So what do I notice in this miracle story? The crowd, as usual was pressing in on Jesus. He could have done some grand-stand preaching event, but instead, he stops, and takes time to notice and attend to 3 unlikely characters, two of these were considered the world’s weakest and least powerful, a child and a woman, and the child’s father, Jarius, a synagogue leader; how unusual it was that he would recognize Jesus’ authority.
We rarely get to hear the Aramaic that was the common language at the time (the bible, of course was written in Greek for Greek readers), but in this story we hear “Talitha Cum”, the spoken language of Jesus which the writers must have considered important to include. Talitha is a word of endearment related to another Aramaic word that means lamb, or little dear one. “Talitha cum: Little one, get up!”
I notice that Jesus was not put off by the wagging fingers, the jeering laughter, or even the weeping mourners. he took the little girl’s hand, and gently raised her. I notice that the woman felt healing in her whole body, and that she spoke her whole truth to Jesus; maybe it was about more than her illness.
And finally, I notice here and in most all of the healing miracle stories that Jesus heals by invitation: the woman touches the hem of his cloak, and Jarius cries out to Jesus in desperation.
The Pandemic has increased my affinity for checking for invitation in my personal interactions. Now that we are in a kind of grey zone regarding mask wearing, I am careful to check to see what makes the people around me comfortable, even if I am ok with being mask-less.
I also have a new feeling about personal space. I don’t like the term social distancing; I much prefer one I recently heard: social spaciousness. Intimacy is very important in life, but it should be by invitation only. I’ve come to see the space around a person as more sacred than it used to be. I will try to always practice social spaciousness.
The word Parable comes from a Greek word meaning “something cast alongside something else”. They are short stories that convey a truth or religious principle, usually by comparison or analogy. For Jesus these were teaching aids, an earthly story with a heavenly message.
A miracle, of course, is an event that is said to have actually happened that we cannot explain, and we know that miracles do happen; the medical kind, in which a person makes an unexpected recovery in spite of a poor prognosis, or the miracle that happens when an earthquake victim is rescued after many days buried under rubble.
Kate Braestrup, an author and a Unitarian Universalist chaplain to Game Wardens in the forests of Maine, ministers to families and law enforcement officials in the wild. She is often called in on search and rescue missions responding to danger and disaster, a lost child, a snowmobile accident.
She says that she doesn’t look for God’s work in either the miracle or the horrible bad things that happen. These are both mostly unexplainable events in which so many things line up a certain way. Instead, she looks for God in how people love each other through it all; it’s not the disaster or the rescue that’s the work of God, it’s the love and care of the helpers involved.
When I sit with a friend who is dying and I wonder where God is in this, I see God in the gentle manner and the shining eyes of the nursing assistant who came in to give morning care. There was a special light in her eyes and face, even above the mask. I see God in the cooks and servers working up a sweat making soup and supper for our Sunday and Monday Community meals, and I saw God in the gentle touch and manner of the veterinarian who ministered to our beloved dog Rosie on her final earthly day.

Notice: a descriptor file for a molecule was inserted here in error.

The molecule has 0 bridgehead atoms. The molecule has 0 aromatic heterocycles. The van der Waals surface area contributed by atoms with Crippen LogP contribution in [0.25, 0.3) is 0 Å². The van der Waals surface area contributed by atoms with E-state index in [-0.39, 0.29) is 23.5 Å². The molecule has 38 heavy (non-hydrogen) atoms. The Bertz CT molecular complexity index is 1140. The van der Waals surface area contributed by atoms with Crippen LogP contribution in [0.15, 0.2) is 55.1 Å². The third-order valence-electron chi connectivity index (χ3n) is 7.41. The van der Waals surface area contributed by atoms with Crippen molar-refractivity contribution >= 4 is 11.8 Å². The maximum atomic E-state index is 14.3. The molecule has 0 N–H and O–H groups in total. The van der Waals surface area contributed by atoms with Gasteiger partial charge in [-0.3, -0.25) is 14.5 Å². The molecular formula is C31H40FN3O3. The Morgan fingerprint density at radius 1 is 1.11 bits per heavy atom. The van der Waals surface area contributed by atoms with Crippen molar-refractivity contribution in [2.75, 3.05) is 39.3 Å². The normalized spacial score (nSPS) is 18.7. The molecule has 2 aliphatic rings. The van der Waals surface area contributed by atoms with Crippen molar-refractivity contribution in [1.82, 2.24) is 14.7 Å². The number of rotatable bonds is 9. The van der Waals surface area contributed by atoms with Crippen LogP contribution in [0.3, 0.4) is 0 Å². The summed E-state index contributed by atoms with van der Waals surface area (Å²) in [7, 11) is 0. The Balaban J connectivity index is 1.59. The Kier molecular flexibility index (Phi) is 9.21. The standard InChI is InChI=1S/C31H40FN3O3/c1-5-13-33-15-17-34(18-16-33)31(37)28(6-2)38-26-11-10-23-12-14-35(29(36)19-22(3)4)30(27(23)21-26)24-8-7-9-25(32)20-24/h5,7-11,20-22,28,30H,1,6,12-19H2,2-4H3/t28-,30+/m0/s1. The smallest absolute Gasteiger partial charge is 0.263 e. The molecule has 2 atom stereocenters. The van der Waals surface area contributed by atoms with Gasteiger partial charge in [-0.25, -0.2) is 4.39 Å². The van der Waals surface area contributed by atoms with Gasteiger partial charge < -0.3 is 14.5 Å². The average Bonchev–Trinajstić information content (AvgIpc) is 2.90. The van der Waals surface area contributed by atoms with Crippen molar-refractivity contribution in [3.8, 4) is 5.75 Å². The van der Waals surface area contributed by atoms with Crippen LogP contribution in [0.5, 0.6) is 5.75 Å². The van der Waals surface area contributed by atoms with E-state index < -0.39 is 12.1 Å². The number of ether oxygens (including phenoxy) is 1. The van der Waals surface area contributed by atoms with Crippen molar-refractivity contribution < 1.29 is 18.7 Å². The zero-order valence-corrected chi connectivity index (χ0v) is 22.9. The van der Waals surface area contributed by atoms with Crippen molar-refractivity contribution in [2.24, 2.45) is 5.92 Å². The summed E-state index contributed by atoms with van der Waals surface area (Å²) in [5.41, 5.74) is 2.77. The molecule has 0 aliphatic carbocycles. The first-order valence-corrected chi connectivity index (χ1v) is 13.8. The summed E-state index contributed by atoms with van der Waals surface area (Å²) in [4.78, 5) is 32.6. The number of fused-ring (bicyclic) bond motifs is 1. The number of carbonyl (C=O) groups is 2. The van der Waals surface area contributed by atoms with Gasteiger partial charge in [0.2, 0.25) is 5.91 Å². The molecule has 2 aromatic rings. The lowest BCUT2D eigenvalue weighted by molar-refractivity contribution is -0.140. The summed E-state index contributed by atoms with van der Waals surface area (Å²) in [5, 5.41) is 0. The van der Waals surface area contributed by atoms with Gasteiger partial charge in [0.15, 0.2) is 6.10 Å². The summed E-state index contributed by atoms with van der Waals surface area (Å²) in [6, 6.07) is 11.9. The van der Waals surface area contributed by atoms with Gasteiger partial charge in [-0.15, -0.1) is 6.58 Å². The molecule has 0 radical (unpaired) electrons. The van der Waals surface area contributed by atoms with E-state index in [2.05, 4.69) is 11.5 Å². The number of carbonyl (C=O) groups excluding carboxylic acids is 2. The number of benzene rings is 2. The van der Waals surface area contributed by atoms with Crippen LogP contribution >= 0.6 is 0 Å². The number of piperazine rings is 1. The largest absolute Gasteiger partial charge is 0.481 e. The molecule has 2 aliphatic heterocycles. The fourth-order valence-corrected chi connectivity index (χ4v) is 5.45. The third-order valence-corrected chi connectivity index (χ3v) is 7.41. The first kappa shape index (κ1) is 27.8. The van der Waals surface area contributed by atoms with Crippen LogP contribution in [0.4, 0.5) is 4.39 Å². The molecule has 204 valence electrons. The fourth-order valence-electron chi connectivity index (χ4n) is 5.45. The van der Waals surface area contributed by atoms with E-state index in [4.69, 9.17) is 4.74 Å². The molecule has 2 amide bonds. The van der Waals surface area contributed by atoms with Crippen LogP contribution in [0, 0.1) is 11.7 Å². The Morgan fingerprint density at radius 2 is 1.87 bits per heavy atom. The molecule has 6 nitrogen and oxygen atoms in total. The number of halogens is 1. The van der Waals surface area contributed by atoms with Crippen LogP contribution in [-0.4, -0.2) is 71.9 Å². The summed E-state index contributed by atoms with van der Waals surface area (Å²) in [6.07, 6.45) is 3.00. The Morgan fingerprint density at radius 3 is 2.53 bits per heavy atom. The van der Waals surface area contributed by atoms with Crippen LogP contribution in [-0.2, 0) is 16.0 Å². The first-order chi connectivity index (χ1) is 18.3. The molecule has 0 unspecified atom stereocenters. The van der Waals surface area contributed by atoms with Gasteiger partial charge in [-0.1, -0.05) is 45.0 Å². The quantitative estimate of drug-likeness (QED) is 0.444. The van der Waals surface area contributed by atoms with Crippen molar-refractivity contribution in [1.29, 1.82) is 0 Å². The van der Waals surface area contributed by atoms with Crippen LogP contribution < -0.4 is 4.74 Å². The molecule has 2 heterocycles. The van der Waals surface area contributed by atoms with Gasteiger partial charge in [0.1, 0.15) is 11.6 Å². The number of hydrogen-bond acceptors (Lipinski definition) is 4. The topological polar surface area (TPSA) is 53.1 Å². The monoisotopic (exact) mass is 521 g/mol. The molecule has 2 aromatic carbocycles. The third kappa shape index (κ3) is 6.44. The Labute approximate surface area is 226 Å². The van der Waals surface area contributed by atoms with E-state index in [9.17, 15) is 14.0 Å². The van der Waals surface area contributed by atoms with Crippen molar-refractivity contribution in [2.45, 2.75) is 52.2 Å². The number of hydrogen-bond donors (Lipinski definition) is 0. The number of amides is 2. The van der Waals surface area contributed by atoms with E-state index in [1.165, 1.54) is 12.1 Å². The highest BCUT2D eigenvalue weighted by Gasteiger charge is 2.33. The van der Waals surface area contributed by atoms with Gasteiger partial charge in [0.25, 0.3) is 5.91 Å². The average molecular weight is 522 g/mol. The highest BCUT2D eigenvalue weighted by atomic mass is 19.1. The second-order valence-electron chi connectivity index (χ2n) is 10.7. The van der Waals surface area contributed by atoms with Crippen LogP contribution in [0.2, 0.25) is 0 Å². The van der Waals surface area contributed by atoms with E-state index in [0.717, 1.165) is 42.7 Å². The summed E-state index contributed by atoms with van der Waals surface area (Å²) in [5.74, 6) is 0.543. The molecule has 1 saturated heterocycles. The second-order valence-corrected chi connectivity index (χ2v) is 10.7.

Where is God in Mark’s miracle story? God is reaching out to the vulnerable, the ceremoniously unclean and the most exalted alike. Jesus is working up a sweat and remaining calm in the midst of chaos and pandemonium. God is in the confession that tells the “whole truth”; much like our prayers for understanding and healing regarding racism, violence and injustice. And God is in the power of resurrection; Get up, God says,
As we consider what I call the “summer questions” which Heather and Molly have asked us to ponder: we ask ourselves how we might recognize the many ways we’ve grown and changed over the last 16 months, as a parish and as individuals. I am challenging myself to look closely for God in the events of the last year; I grieve the tragedies and marvel at the miracles, but my focus will be on the details of the everyday: the special friendship that blossoms when you get to spend every day with a special 3 year old boy, the heroes who helped along the way, the discovery of new ways to stay connected, and the opportunities to spread God’s love way beyond 8 Church St.
I will conclude by quoting the ending of former presiding Bishop Katharine Jefferts Schori‘s sermon on this passage from Mark’s Gospel. She delivered this sermon to the General Convention of the Episcopal Church in 2015. She gives good advice, and it is especially relevant today as we discern what it will mean to be a vibrant member of the Jesus Movement in the future.
She says: “Pay no attention to the finger-wagging. Turn around and look for the hem of Jesus’ robe. Go searching in new territory. Reach out and touch what is clothing the image of God. Give your heart to that search and you will not only find healing but become healing. Share what you find and you will discover the abundant life for which all God’s children have been created. And indeed the Lord will turn weeping into dancing. “Talitha Cum”, get up girl and boy and woman and man, get up! Amen.
Meet our Preachers
Rev. Heather Blais,
Rev. Dr. Molly Scherm, Associate Rector